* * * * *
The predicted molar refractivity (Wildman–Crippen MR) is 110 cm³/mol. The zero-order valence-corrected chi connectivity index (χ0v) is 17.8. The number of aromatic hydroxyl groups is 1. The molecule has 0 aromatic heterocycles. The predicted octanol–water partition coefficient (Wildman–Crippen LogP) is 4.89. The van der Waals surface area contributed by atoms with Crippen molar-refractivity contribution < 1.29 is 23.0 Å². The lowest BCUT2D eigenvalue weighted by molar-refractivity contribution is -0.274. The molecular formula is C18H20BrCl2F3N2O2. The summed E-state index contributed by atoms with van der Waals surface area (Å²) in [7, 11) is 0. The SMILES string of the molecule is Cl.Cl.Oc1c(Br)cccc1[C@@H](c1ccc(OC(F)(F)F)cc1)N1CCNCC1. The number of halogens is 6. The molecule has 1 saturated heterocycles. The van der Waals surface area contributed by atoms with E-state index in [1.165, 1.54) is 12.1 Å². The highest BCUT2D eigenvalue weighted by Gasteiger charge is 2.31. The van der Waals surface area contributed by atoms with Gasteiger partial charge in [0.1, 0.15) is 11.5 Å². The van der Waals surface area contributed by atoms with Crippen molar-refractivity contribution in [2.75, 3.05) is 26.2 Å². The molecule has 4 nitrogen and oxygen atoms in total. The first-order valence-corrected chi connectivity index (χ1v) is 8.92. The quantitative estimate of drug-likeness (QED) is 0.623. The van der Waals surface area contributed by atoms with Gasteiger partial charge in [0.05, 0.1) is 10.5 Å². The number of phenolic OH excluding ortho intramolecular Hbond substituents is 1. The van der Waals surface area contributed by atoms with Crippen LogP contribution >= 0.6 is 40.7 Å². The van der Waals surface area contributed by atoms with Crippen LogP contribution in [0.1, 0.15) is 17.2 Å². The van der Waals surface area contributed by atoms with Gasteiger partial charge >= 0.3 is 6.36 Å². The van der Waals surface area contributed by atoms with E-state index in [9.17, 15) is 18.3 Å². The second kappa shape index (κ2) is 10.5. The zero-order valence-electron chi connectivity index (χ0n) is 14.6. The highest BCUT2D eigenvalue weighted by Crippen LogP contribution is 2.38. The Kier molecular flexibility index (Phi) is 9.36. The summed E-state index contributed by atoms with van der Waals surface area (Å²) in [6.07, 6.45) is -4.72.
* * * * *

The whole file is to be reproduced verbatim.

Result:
The predicted molar refractivity (Wildman–Crippen MR) is 110 cm³/mol. The zero-order valence-corrected chi connectivity index (χ0v) is 17.8. The number of aromatic hydroxyl groups is 1. The molecule has 0 aromatic heterocycles. The predicted octanol–water partition coefficient (Wildman–Crippen LogP) is 4.89. The van der Waals surface area contributed by atoms with Crippen molar-refractivity contribution < 1.29 is 23.0 Å². The lowest BCUT2D eigenvalue weighted by molar-refractivity contribution is -0.274. The molecular formula is C18H20BrCl2F3N2O2. The summed E-state index contributed by atoms with van der Waals surface area (Å²) in [7, 11) is 0. The SMILES string of the molecule is Cl.Cl.Oc1c(Br)cccc1[C@@H](c1ccc(OC(F)(F)F)cc1)N1CCNCC1. The number of halogens is 6. The molecule has 1 saturated heterocycles. The van der Waals surface area contributed by atoms with E-state index in [1.165, 1.54) is 12.1 Å². The highest BCUT2D eigenvalue weighted by Gasteiger charge is 2.31. The van der Waals surface area contributed by atoms with Gasteiger partial charge in [0.1, 0.15) is 11.5 Å². The van der Waals surface area contributed by atoms with Crippen molar-refractivity contribution in [2.75, 3.05) is 26.2 Å². The molecule has 4 nitrogen and oxygen atoms in total. The first-order valence-corrected chi connectivity index (χ1v) is 8.92. The quantitative estimate of drug-likeness (QED) is 0.623. The van der Waals surface area contributed by atoms with Gasteiger partial charge in [0.05, 0.1) is 10.5 Å². The number of phenolic OH excluding ortho intramolecular Hbond substituents is 1. The van der Waals surface area contributed by atoms with Crippen LogP contribution >= 0.6 is 40.7 Å². The van der Waals surface area contributed by atoms with Crippen LogP contribution in [0.1, 0.15) is 17.2 Å². The van der Waals surface area contributed by atoms with Gasteiger partial charge >= 0.3 is 6.36 Å². The van der Waals surface area contributed by atoms with E-state index in [9.17, 15) is 18.3 Å². The second kappa shape index (κ2) is 10.5. The zero-order valence-electron chi connectivity index (χ0n) is 14.6. The highest BCUT2D eigenvalue weighted by Crippen LogP contribution is 2.38. The Kier molecular flexibility index (Phi) is 9.36. The summed E-state index contributed by atoms with van der Waals surface area (Å²) in [6.07, 6.45) is -4.72.